Sr Stanislaus Kennedy is well-known for her work as a social campaigner, particularly in the areas of poverty and homelessness.
Having founded homelessness charity Focus Ireland, there is no doubt that Sr Stan (as she is affectionately known) dedicated her life to helping others.
The interesting thing is, speaking with Sr Stan, she says that in helping others we also help ourselves.
“There’s no doubt, but my life has been enriched by people, especially people who were poor or were homeless.
“In giving we receive, I don’t have any doubt in the world about that. We receive much more than we give.”
I was interested in working with the poor
Sr Stan grew up on a farm in Lispole, a village just east of Dingle in Co Kerry. Although much of her life’s work has been centred on cities, from a young age Sr Stan could see the divisions in society and wanted to change the lives of those less fortunate.
“I was interested in working with the poor,” Sr Stan explains. “I became aware of the divisions in society, even in Dingle.
“That there was a difference between people who had something – whether it was a farm, a shop or whatever – and those who didn’t. There was a difference between those who could afford to go to second level and those who couldn’t.”
Although her older sisters had gone on to become teachers and nurses before her, this interest in working with those less fortunate ultimately led to Sr Stan joining the Religious Sisters of Charity.
Throughout this interview Sr Stan very humbly credits others when any praise is directed her way. She says none of what she achieved would have been possible without those who mentored her and worked with her.
Her first post after joining the Sisters of Charity was in Kilkenny. Here she worked with Bishop Peter Birch, who had a huge influence on what she would go on to do.
“He was really liberal and open to all kinds of things. He really particularly trusted lay people and he wanted lay people involved in the church at every level. He wanted the people on the margins to be brought into the centre.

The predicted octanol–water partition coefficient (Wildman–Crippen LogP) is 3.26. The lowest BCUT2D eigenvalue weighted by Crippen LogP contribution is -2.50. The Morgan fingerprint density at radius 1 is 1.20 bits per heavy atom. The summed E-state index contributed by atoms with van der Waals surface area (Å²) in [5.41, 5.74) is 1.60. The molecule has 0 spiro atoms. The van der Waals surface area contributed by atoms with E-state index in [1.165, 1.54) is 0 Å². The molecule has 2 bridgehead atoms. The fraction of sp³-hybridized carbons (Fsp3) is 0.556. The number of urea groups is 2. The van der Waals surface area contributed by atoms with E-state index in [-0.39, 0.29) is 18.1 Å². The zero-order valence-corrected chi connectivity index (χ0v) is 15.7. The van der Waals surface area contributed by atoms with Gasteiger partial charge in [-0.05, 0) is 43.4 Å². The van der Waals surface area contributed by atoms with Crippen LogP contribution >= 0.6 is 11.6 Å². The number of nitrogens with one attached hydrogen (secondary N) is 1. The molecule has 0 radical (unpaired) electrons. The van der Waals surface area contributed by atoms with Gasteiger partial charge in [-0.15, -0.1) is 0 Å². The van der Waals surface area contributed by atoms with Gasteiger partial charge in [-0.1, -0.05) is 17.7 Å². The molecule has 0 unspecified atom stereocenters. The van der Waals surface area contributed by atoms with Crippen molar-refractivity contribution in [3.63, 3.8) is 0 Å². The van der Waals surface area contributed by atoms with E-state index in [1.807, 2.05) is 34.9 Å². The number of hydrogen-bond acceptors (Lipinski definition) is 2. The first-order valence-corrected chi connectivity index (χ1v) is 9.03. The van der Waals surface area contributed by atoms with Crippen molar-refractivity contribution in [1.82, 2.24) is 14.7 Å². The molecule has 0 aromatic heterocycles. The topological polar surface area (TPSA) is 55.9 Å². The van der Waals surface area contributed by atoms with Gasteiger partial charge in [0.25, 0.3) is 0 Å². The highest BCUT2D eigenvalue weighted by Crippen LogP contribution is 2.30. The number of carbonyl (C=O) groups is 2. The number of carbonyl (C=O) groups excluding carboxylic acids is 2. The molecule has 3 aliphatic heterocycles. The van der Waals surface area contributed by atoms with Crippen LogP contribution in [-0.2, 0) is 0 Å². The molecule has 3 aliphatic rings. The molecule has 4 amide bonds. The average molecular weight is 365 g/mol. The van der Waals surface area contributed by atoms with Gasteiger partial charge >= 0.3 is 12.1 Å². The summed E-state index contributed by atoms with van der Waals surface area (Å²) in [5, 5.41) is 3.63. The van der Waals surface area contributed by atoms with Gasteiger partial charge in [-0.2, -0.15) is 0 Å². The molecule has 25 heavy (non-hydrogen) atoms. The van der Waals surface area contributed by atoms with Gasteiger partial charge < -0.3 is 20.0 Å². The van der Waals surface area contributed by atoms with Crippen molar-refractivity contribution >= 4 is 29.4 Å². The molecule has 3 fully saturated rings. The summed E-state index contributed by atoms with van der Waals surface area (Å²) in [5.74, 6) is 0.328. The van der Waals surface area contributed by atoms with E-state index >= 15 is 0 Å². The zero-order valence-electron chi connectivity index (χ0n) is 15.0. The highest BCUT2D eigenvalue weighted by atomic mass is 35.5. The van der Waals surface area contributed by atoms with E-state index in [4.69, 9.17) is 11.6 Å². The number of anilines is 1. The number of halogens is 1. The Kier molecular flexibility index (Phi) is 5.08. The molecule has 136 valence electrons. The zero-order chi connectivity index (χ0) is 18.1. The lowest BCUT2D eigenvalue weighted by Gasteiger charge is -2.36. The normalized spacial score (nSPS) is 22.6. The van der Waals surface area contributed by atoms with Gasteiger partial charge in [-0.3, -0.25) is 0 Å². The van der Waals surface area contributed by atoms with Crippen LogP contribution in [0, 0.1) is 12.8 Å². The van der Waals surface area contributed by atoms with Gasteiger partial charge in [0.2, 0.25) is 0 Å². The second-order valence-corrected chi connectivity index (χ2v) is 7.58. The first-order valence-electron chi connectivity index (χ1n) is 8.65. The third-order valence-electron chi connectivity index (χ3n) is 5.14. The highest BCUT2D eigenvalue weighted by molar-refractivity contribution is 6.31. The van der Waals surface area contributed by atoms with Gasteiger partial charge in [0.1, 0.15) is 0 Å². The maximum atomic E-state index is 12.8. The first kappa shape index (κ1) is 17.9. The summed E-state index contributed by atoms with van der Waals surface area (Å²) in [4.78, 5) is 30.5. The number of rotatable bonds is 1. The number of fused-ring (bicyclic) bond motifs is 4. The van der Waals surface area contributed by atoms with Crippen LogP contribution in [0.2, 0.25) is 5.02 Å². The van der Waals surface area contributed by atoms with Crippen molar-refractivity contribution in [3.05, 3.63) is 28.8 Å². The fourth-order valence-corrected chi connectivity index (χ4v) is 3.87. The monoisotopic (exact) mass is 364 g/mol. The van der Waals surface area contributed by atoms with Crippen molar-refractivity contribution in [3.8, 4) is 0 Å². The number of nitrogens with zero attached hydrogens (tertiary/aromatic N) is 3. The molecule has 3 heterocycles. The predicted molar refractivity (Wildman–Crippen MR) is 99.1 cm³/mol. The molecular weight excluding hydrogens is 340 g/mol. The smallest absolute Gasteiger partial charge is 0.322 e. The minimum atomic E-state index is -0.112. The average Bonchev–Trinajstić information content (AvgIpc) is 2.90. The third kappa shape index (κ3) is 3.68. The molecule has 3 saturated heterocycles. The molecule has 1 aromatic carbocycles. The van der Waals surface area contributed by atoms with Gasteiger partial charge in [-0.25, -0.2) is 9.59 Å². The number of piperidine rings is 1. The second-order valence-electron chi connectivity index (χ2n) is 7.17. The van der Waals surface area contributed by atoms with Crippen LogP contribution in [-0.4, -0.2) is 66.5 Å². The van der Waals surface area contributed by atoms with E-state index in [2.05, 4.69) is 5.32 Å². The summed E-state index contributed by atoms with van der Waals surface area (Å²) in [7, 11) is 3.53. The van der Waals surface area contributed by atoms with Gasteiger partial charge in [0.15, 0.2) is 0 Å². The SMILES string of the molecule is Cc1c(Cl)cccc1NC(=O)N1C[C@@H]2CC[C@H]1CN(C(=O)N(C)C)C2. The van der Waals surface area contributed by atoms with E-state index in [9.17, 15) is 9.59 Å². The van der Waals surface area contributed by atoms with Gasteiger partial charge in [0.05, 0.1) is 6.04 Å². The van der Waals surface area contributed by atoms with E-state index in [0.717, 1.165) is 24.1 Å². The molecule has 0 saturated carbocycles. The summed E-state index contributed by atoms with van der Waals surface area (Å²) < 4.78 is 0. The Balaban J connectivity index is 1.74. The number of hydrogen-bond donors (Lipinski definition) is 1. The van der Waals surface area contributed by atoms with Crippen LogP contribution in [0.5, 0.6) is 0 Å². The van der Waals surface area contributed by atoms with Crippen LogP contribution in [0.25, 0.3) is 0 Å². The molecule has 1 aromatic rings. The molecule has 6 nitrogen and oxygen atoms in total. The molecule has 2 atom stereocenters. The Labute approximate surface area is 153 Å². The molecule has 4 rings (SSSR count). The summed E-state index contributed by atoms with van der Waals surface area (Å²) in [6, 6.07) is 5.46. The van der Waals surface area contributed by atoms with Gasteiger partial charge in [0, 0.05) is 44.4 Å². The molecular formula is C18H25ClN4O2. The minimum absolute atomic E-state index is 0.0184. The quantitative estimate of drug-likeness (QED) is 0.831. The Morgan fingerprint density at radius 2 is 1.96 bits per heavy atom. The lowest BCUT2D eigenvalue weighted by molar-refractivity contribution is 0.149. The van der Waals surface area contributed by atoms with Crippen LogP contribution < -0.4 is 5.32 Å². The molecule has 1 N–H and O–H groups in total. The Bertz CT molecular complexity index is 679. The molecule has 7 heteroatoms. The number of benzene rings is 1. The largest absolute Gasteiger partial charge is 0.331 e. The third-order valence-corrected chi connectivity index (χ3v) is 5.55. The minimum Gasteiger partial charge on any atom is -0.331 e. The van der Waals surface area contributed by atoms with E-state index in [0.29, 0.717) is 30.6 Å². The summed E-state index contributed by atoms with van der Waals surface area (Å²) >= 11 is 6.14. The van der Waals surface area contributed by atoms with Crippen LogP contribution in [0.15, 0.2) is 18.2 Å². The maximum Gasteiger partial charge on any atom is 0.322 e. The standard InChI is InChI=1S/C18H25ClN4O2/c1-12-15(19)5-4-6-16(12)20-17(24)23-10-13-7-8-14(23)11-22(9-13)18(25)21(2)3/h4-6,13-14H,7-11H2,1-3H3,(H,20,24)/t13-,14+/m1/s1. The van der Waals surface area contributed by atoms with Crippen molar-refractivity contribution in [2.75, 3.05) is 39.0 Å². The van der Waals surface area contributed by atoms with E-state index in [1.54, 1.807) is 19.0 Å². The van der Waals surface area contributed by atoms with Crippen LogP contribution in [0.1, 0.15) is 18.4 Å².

“We started a whole lot of new things; for example, the first meals on wheels was started in Kilkenny.
“There were no services for people with special needs, for families or for younger children, we started all those things. I was very fortunate as a young nun that I was able to be a part of this great awakening in the social services.”
Bishop Birch died in 1981 and in 1983 Sr Stan was transferred to Dublin, bringing all her experience from Kilkenny with her.
“I had brought with me what I had learned in Kilkenny, so that helped me with the foundation of Focus Ireland, Focus Point then. It really stood to me. I owe a lot to people who mentored me, I wouldn’t have been able to do it on my own.”
In Dublin Sr Stan continued her work, particularly with children affected by poverty. Having already completed a degree in social science and social work, she was then offered a research fellowship from a university. She decided to look at an area that was relatively unexplored at the time.
I said there must be women in homelessness
“I wanted to do research on homelessness and women. People said to me, ‘There’s no women homeless. There are down and out middle aged guys who drink a lot.’ But I was convinced there were homeless women, because when I was an undergraduate, I knew some young people would come to Dublin to find work, but couldn’t, and a number of them ended up in prostitution. So I said there must be women in homelessness.”
As a senior research fellow she was given research assistants. They did a major study in the area of women and homelessness. They found that women were homeless, but just not visible on the streets. They were the hidden homeless of the time.
The research opened my eyes